Music stores play the blues as consumers play on(line)
Online selling has taken its toll on the selling of guitars. But the CEO of Gibson Guitars, Henry Juszkiewicz, believes the in-store experience at music stores is also partly to blame.
In an interview with Billboard, Mr. Juszkiewicz vexed that music stores have little seating, are generally unwelcoming to women and often located in seedy districts that turn off families. He wondered why the most expensive guitars hang high on walls while Apple has no problem providing easy access to its priciest items. Staff often lacks knowledge of the latest recording technology, and many stores are “afraid of e-commerce” amid complaints around showrooming, he asserts.
Part of the problem is that electric guitars haven’t evolved since their arrival in the fifties due to the influence of “purists,” and innovation is required to reach a new generation of players. Said Mr. Juszkiewicz, “Kids are out there creating their own music and their own videos; we have to find a way to be a part of their lives.”
A new article from Acoustic Guitar magazine on the state of the independent music store encouragingly said some stores are using online engagement to motivate consumers to come in and try a guitar. Retailers are adding demonstration videos and 360-degree imagery to websites, and some stores are successfully using Reverb, a bidding site similar to eBay. Starter packages (including instrument, accessories and instructional books) can be helpful in encouraging beginners.
An article last year in The Washington Post exploring the declining popularity of the electric guitar pointed to the growth of School of Rock to nearly 200 branches as a potential path to encourage today’s youth to pick up the guitar.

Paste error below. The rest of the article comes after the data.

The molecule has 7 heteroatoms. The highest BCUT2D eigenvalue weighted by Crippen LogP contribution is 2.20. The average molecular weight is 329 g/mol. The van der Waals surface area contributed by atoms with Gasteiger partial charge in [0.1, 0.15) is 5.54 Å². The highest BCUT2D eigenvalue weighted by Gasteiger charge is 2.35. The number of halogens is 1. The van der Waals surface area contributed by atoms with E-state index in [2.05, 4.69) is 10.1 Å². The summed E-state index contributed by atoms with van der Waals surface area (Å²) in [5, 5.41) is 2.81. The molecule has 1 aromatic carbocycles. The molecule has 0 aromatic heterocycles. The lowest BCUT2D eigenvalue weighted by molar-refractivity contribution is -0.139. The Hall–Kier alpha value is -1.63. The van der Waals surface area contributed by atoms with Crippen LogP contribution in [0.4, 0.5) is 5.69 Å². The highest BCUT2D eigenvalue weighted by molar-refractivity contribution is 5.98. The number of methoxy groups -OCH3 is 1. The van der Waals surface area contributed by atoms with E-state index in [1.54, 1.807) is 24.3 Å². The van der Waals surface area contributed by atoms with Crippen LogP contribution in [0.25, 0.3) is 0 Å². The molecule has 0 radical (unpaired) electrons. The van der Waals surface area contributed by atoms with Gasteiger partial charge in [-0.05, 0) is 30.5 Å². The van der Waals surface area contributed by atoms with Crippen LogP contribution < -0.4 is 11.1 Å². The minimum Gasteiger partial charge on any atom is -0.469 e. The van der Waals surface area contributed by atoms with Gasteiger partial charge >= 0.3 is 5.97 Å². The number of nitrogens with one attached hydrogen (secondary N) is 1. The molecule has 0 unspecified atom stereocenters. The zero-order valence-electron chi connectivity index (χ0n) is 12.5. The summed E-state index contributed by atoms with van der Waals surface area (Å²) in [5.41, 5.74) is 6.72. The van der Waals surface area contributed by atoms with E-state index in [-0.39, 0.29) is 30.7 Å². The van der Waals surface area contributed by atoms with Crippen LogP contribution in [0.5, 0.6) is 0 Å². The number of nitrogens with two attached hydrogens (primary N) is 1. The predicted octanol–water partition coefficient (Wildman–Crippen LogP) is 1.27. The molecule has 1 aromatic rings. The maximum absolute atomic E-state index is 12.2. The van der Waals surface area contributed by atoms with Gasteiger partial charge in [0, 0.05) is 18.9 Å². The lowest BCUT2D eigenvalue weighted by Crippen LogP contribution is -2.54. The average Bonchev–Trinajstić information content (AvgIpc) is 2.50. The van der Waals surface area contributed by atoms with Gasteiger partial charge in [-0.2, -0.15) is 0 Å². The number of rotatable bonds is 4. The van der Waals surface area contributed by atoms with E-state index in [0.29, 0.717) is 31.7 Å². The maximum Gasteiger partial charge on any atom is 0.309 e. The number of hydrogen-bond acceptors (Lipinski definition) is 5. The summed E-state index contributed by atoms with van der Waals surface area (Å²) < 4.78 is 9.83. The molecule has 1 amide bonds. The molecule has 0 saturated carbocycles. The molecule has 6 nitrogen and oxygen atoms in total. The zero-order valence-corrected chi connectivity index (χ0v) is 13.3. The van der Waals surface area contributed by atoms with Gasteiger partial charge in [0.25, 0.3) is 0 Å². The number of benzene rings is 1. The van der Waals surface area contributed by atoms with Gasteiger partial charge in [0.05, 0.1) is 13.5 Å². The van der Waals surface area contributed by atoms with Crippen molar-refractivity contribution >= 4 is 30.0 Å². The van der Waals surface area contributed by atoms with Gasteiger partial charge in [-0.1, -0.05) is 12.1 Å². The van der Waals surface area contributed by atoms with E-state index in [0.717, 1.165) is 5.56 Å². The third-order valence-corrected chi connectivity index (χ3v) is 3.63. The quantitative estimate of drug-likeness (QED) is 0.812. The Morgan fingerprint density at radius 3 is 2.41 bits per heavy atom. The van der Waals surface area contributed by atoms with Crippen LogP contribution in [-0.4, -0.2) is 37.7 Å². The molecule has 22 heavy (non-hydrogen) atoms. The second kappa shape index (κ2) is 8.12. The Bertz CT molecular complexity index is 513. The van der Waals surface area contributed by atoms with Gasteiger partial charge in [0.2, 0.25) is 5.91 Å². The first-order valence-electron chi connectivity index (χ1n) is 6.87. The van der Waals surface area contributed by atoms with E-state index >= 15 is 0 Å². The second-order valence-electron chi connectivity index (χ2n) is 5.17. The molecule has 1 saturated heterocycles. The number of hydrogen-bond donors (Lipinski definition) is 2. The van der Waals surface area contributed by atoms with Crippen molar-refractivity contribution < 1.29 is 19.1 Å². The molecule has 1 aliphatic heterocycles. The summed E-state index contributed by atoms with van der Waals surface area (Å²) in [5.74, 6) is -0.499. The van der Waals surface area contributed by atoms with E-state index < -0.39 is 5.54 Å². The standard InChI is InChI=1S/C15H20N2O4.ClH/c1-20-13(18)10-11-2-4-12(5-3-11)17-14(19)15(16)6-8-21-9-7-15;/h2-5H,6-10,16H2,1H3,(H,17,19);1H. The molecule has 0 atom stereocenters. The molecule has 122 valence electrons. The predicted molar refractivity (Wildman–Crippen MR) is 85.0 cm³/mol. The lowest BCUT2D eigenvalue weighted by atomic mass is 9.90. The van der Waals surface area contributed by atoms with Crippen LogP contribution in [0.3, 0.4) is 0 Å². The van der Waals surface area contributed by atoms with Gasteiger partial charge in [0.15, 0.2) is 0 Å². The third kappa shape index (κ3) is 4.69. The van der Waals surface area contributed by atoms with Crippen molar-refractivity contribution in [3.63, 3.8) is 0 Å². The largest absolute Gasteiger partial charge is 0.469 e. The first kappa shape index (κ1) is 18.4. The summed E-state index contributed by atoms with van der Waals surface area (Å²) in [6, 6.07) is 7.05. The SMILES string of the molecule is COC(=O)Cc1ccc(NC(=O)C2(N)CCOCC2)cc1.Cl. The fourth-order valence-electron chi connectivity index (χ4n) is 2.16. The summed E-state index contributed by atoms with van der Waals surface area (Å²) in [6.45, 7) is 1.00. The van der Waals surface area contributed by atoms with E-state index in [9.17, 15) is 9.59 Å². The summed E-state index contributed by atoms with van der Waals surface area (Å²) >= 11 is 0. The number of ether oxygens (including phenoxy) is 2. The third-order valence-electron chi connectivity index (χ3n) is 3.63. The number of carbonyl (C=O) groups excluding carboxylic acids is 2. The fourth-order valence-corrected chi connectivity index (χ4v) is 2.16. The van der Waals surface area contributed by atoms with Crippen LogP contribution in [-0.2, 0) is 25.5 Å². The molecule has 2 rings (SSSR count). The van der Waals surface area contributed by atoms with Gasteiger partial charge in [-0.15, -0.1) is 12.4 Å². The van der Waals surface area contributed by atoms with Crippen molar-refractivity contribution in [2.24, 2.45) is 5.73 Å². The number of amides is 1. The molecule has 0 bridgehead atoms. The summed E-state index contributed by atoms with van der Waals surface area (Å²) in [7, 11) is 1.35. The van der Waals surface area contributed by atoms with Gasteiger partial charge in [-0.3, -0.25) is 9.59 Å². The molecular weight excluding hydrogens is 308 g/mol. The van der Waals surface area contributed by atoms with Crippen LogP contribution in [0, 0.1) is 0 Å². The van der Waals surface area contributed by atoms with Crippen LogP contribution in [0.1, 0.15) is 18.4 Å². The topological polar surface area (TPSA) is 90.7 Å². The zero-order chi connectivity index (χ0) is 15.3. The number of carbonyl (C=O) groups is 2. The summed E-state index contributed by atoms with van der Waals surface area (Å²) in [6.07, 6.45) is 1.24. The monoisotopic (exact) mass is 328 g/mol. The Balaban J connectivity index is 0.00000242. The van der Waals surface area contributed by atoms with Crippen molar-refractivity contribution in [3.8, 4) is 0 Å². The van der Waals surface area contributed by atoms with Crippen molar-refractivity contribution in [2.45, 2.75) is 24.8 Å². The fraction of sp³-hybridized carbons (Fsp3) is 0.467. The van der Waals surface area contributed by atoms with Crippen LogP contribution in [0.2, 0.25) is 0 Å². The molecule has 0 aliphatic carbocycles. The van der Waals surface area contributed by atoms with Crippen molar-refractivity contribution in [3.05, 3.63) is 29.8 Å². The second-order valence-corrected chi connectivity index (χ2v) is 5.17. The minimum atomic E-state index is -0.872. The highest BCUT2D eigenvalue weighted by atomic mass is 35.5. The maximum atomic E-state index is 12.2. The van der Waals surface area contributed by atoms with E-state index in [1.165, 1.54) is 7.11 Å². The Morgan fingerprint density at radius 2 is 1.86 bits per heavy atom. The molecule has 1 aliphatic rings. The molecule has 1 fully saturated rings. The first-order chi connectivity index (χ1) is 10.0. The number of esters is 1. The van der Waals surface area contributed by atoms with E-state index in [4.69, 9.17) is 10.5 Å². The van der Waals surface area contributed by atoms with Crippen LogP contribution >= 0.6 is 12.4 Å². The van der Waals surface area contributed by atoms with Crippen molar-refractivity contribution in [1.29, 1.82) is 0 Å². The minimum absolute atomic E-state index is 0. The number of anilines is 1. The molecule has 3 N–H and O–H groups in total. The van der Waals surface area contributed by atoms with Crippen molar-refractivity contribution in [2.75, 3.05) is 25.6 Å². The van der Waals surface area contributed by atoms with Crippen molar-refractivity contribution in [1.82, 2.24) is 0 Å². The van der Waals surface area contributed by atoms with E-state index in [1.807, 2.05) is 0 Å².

But both the Acoustic Guitar and Post articles lamented that fewer teenagers and Millennials are interested in the electric guitar due to changing musical tastes. A lack of “guitar heroes” to inspire kids remains a hurdle.
What’s worse, yesteryears’ guitar buyers, largely Boomers, are shedding their vintage collections. Richard Ash, CEO of Sam Ash, the largest chain of family-owned music stores in the U.S., told the Post, “Our customers are getting older, and they’re going to be gone soon.”
- Gibson CEO Talks Challenges Facing Guitar Retail Industry: ‘These Are Troubled Times’ – Billboard
- Gibson ‘running out of time — rapidly’ – Nashville Times
- The State of the Independent Music Store – Acoustic Guitar
- Why my guitar gently weeps – The Washington Post
DISCUSSION QUESTIONS: Do you see ways music stores can reimagine in-store selling and online engagement to help revive the electric guitar and overall instrument category? What’s the best path to connect with teenagers and Millennials?